Course Description

This course is designed to simulate student understanding of how screen media (film, TV, digital) structure their links to the globe, as well as enable them to reflect upon how other producers and viewers of film and media in the globe are differently emplaced in relation to the dynamics of media globalization. Such an understanding is crucial within a twenty-first century in which students are called upon to participate in an increasingly interconnected and interdependent world. In so doing, this course is also designed to increase students analytic, writing, and media literacy skills.

This course addresses these concerns through the analysis of film and media texts and case studies concerned with the transnational possibilities and problems of film and media. The course begins with the question of home in the world, asking students to reflect upon how particular examples of film or media might link them to wider global networks. From here, the syllabus provides readings, screenings, and case studies concerned with the dynamics of film and media between North America and the Asia-Pacific, one particularly significant arena of transnational film and media production and exchange. Questions addressed by the course include: What are the cultural implications of global media? Is it constructed through relations of domination or negotiation? How do we begin to understand how its impacts and meanings might shift in relation to the dynamics of particular producers or viewers, locations or identities? And how might these mediums work in distinctive ways in particular global contexts?

The content of this seminar is thus an introduction to cultural debates surrounding film and media in their global contexts. In the service of this, this course will:

  • Provide students with an introduction to key issues raised by the globalization of media.
  • Utilize film and media screenings, as well as contemporary case studies, as a means to illustrate and explore these key issues.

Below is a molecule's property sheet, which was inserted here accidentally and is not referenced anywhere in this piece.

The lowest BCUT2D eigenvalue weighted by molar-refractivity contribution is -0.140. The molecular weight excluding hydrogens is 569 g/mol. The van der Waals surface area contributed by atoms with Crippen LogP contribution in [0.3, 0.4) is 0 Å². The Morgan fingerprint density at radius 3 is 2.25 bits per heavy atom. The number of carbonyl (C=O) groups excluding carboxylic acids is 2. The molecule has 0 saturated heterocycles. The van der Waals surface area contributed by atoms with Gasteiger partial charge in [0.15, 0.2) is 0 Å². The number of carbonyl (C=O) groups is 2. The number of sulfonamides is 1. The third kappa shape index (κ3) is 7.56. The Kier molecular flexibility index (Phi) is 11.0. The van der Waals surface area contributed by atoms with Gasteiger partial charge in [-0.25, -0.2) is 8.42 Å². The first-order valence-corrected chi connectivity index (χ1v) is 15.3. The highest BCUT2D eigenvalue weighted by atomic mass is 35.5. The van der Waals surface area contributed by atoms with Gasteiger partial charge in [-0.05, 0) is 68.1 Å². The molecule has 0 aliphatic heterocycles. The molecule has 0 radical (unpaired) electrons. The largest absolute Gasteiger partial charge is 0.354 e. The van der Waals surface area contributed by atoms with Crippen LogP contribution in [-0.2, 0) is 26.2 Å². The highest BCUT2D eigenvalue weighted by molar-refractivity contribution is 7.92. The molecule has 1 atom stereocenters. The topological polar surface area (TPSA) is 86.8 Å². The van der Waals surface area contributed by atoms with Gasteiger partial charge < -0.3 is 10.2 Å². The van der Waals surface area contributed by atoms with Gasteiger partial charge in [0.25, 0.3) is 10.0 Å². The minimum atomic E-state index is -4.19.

• Utilize writing (both collaborative and individual) to enable students to come to an understanding of the above in relation to particular cultural contexts, media workers and viewers

By the end of this course students will be able to:

  • Understand recent debates surrounding the global construction and travel of screen (film, TV, digital) media.
  • Reflect on the emplacement of themselves and of others in relation to the globalization of film and media.
  • Critically analyze, in writing, and effectively communicate the stakes of global film and media from the standpoint of a variety of film and media users, viewers, producers, workers, and critics.

GenEd Information: Currently approved for the IU Bloomington GenEd AH requirement. See the GenEd Website for more information.

Catalog Information: COLL-S 103 FRESHMAN SEMINAR IN A & H

IFS course instructor photo

Course Instructor: Stephanie DeBoer

Stephanie DeBoer is an Associate Professor of Cinema and Media Studies in The Media School, as well as faculty in International Studies (SGIS) at Indiana University, Bloomington. Her teaching and research interests include global media studies, Japanese and Chinese language film and media, inter-Asia cultural studies, and critical approaches to digital media in the context of globalization. Her work is grounded in the historical and contemporary stakes of exchange to East Asian and Asia Pacific screen media. A series on interviews with Tokyo-based film producers, entitled Interviews: Framing Tokyo Media Capital and Asian Co-Production, was published out of Palgrave Press in 2011. Her book Co-Producing Asia: Locating Japanese-Chinese Regional Film and Media addresses film and media co-productions in East Asia from the second half of the twentieth century, and was published in 2014 from the University of Minnesota Press.

Global Media at Home and in the World

Global Media at Home and in the World: Courses: Intensive Freshman Seminars: Indiana University Bloomington